Children and adolescents
Working therapeutically with children and adolescents requires developmental considerations on top of the usual client-centred focus. Developmental factors influence a child or young person’s capacity to engage in therapy, to understand and articulate the problem, and to participate in the therapeutic process safely and productively.
Yet while many theorists and researchers inform our knowledge of child development and age-appropriate expectations, they must also be applied cautiously. Acknowledging the limitations of the theory itself, its perspectives and historical context, allows us to work from a hypothetical stance that can be ‘tested’ for its fit with the young person, rather than applied and assumed absolutely. Children and young people attend with their own history and context, much of which is not presented initially upon referral. The blending of our understanding of child development and it’s fit with the individual (and their story) in the room, is essential to best practice.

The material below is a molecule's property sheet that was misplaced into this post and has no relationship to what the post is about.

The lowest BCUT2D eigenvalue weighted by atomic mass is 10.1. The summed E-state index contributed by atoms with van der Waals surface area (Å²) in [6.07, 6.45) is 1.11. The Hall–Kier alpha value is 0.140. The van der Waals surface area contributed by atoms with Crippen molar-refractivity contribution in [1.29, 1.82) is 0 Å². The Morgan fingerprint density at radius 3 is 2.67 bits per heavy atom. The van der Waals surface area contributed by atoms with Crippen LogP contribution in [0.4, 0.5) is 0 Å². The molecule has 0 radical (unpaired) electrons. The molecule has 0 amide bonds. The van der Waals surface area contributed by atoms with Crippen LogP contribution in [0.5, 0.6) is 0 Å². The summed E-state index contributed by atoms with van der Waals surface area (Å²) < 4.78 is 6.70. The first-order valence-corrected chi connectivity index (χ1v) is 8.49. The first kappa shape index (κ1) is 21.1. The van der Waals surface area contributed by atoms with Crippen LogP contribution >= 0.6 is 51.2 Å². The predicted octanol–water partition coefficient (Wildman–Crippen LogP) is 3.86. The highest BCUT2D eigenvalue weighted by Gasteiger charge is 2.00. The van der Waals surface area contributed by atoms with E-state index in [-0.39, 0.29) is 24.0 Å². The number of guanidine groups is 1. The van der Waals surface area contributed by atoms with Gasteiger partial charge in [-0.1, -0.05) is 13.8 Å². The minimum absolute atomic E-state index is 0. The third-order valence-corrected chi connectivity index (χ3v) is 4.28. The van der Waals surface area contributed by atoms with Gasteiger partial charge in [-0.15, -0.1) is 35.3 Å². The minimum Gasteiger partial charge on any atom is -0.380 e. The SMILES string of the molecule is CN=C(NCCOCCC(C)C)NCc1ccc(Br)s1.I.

Read the following article.
Zelazo, P. D., & Lyons, K. E. (2011). Mindfulness Training in Childhood. Human Development, 54(2), 61-65. https://doi.org/10.1159/000327548